Tuesday, December 2, 2008
Ninth Circuit Revives Free Speech Suit Over Arrest Threat at Cook-Off
By a MetNews Staff Writer
Police in Sparks, Nev. violated the First Amendment rights of citizens who were threatened with arrest for seeking to register voters and obtain petition signatures at a private event held on public land, the Ninth U.S. Circuit Court of Appeals ruled yesterday.
The panel revived Janelle Dietrich’s suit against Sparks Police Officer Mike Cardellla, who allegedly told Dietrich and her group that they would be arrested if they persisted in their activities at the 2002 Best in the West Nugget Rib Cook-Off sponsored by John Ascuaga’s Nugget, a Sparks casino-hotel.
The City of Sparks grants the Nugget a special events permit that allows it to hold the cook-off in Victorian Square in downtown Sparks, with some nearby streets being closed off. Dietrich and her group sought to take advantage of the crowds at the event to obtain signatures on petitions to recall four City Council members in nearby Reno.
U.S. District Judge Brian Sandoval of the District of Nevada granted summary judgment in favor of all defendants in Dietrich’s 42 U.S.C. Sec. 1983 suit, including the City of Sparks, the Nugget, and the Nugget employees at whose behest Cardella was acting. Sandoval ruled that there was no constitutional violation because the Nugget had a First Amendment right to exclude political activities from the event.
But Judge Susan Graber, writing for the Ninth Circuit, said Dietrich had a First Amendment right to seek signatures and register voters at the event.
She cited Gathright v. City of Portland (2005) 439 F.3d 573, which held that a street preacher had the right to speak at various public gatherings, even though his comments—including calling women “whores,” “sluts,” “Jezebels,” “prostitutes” and “daughters of Babylon” and wearing a t-shirt reading “Got AIDS Yet?” at an event celebrating tolerance of homosexuality—offended many of the other attendees.
Dietrich’s suit, like that of the plaintiff in Gathright, is distinguishable from Hurley v. Irish-American Gay, Lesbian & Bisexual Group of Boston, Inc. (1995)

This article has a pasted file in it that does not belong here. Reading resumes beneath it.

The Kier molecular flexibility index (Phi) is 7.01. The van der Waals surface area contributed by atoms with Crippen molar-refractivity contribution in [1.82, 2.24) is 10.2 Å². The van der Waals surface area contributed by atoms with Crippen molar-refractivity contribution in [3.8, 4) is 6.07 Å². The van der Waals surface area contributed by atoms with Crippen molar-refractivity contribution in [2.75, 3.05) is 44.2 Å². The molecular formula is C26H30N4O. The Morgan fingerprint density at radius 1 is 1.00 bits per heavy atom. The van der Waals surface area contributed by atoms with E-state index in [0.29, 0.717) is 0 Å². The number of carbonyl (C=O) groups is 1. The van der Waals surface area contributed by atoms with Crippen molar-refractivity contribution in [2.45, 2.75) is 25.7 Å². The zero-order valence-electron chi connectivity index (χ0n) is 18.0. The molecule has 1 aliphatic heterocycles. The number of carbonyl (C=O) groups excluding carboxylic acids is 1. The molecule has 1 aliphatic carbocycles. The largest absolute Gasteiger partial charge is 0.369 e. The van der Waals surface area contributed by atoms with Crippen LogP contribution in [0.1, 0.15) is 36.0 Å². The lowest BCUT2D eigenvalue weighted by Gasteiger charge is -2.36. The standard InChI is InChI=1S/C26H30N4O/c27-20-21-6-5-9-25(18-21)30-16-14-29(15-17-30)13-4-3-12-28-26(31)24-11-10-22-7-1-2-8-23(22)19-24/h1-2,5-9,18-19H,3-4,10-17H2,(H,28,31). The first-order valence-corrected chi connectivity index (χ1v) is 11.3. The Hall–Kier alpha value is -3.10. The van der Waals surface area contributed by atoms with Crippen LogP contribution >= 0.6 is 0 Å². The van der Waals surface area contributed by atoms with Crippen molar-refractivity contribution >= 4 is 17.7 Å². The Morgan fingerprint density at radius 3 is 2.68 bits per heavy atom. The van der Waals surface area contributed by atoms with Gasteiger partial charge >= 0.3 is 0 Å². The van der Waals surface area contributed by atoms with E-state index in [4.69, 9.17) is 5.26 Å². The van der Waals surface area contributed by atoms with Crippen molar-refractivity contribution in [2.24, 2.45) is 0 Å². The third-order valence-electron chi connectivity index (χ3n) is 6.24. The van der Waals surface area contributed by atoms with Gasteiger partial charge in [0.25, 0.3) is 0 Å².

515 U.S. 557, Graber said. Hurley held that the private organization that sponsors the annual St. Patrick’s Day Parade in Boston had a First Amendment right to bar a pro-gay rights group from marching in support of political and social views with which the sponsor disagreed.
“As in Gathright...the permitted event was open to the public, and there is little
chance that the public would have viewed Plaintiff’s petitioning activities as endorsed by the Cook-Off,” Graber wrote. “To the extent that such a concern existed, Defendant Nugget easily could have disclaimed Plaintiff’s activities with a sign or through some other simple mechanism.”
Because the district judge erroneously ruled that there was no constitutional violation, Graber went on to say, he never ruled on the officer’s claim of qualified immunity, so that issue will have to be addressed on remand.
The panel did, however, uphold Sandoval’s grant of summary judgment in favor of the other defendants.
The city, Graber explained, cannot be held liable because there was no showing that the officer acted pursuant to a city policy, and there was no rebuttal to the chief of police’s affidavit declaring that the city has no policy of excluding citizens exercising free speech rights from events held on public land pursuant to special permit.
The Nugget and its employees, the judge said, cannot be held liable under Sec. 1983 because they are private parties and did not become state actors merely because they called the police.
Ninth Circuit Senior Judge J. Clifford Wallace and Senior Judge Robert J. Timlin of the Central District of California, sitting by designation, concurred in the opinion.
The case is Dietrich v. John Ascuaga’s Nugget, 06-17135.
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